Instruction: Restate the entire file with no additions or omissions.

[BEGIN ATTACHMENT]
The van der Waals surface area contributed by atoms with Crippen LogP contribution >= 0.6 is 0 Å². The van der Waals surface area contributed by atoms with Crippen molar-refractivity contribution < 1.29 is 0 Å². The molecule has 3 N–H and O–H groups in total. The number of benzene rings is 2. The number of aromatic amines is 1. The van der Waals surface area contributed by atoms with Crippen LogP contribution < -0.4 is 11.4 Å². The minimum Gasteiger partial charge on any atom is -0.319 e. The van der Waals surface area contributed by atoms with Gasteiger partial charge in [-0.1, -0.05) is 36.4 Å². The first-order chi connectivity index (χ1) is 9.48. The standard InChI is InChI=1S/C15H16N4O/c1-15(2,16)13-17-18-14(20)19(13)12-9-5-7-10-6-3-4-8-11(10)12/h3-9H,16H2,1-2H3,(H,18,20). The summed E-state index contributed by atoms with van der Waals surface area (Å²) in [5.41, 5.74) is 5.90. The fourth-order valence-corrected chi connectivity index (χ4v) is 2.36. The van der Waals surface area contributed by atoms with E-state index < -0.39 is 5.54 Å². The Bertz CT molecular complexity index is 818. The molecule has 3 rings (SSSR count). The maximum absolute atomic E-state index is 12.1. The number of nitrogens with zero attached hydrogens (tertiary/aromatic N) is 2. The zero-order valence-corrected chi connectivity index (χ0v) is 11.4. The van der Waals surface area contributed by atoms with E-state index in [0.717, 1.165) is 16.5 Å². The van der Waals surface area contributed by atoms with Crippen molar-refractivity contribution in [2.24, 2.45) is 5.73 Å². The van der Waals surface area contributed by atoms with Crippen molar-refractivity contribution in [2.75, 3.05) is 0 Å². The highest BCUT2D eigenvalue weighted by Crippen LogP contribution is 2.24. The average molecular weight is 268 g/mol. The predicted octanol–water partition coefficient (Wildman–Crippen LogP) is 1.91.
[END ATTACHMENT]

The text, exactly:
The van der Waals surface area contributed by atoms with Crippen LogP contribution >= 0.6 is 0 Å². The van der Waals surface area contributed by atoms with Crippen molar-refractivity contribution < 1.29 is 0 Å². The molecule has 3 N–H and O–H groups in total. The number of benzene rings is 2. The number of aromatic amines is 1. The van der Waals surface area contributed by atoms with Crippen LogP contribution < -0.4 is 11.4 Å². The minimum Gasteiger partial charge on any atom is -0.319 e. The van der Waals surface area contributed by atoms with Gasteiger partial charge in [-0.1, -0.05) is 36.4 Å². The first-order chi connectivity index (χ1) is 9.48. The standard InChI is InChI=1S/C15H16N4O/c1-15(2,16)13-17-18-14(20)19(13)12-9-5-7-10-6-3-4-8-11(10)12/h3-9H,16H2,1-2H3,(H,18,20). The summed E-state index contributed by atoms with van der Waals surface area (Å²) in [5.41, 5.74) is 5.90. The fourth-order valence-corrected chi connectivity index (χ4v) is 2.36. The van der Waals surface area contributed by atoms with E-state index < -0.39 is 5.54 Å². The Bertz CT molecular complexity index is 818. The molecule has 3 rings (SSSR count). The maximum absolute atomic E-state index is 12.1. The number of nitrogens with zero attached hydrogens (tertiary/aromatic N) is 2. The zero-order valence-corrected chi connectivity index (χ0v) is 11.4. The van der Waals surface area contributed by atoms with E-state index in [0.717, 1.165) is 16.5 Å². The van der Waals surface area contributed by atoms with Crippen molar-refractivity contribution in [2.24, 2.45) is 5.73 Å². The van der Waals surface area contributed by atoms with Crippen molar-refractivity contribution in [2.75, 3.05) is 0 Å². The highest BCUT2D eigenvalue weighted by Crippen LogP contribution is 2.24. The average molecular weight is 268 g/mol. The predicted octanol–water partition coefficient (Wildman–Crippen LogP) is 1.91.